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Budget confirms alarming state of public finances – Solidarity

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The trade union Solidarity today said the medium-term budget framework presented by Finance Minister Nhlanhla Nene, once again emphasised the alarming state of South Africa’s state finances.
According to the mini-budget, state spending amounted to a hefty R1,25 trillion , while tax revenue of only R1,1 trillion could be expected. That leaves a deficit of R176,1 billion on the main budget. Consequently, large deficits are expected throughout the entire medium-term period, signifying a further accumulation of national debt.
The total gross national debt, which has increased firmly since the 2008-’09-financial year, currently amounts to R2 trillion, and this figure will increase to R2,6 trillion in 2018-’19. Collectively, the national government’s gross debt represents 49% of the gross domestic product. This does not include the debt of other state-owned enterprises such as Sanral, SAA and Eskom.
Along with the accumulation of national debt, substantial nominal increases in debt service costs of approximately R128 billion in 2015-’16 to R175 billion in 2018-’19 are expected, representing a growth of 10,9% per annum on a compounded basis.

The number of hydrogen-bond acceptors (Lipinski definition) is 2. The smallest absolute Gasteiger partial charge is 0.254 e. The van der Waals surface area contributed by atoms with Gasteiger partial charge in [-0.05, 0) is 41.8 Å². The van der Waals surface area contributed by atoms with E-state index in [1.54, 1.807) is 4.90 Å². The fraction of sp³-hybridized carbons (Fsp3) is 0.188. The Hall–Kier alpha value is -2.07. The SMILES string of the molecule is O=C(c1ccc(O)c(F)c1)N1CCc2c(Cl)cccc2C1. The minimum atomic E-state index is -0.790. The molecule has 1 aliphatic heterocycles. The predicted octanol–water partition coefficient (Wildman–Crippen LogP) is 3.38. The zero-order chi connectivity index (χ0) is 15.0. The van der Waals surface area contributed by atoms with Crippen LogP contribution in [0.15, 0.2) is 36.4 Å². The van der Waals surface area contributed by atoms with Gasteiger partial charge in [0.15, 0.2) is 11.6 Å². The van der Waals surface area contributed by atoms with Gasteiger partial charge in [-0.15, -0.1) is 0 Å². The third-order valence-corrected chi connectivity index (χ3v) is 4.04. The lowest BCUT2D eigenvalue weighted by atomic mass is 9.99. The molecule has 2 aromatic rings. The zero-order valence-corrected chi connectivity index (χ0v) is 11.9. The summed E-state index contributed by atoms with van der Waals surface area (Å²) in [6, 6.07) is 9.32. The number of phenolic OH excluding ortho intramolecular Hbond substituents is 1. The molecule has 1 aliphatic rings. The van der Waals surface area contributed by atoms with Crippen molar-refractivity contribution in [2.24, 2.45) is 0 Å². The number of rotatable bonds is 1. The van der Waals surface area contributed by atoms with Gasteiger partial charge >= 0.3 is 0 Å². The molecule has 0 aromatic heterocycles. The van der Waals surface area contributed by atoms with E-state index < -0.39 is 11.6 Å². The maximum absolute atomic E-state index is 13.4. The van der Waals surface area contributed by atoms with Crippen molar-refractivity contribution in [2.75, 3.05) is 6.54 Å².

According to Gerhard van Onselen, economics researcher at the Solidarity Research Institute, debt servicing costs represent 6,4% of tax revenue, which are still relatively low, however the cost of future debt could be even higher if interest rates return to the average higher rates of the past.
According to Van Onselen, the mini-budget not only confirms the commitment to transfer payments, but in reality little is being done to stop fruitless and even irregular expenditure. “In addition, large portions of government spending are still allocated to a redistribution budget which, in reality, deprives the economy of much-needed economic growth,” Van Onselen said.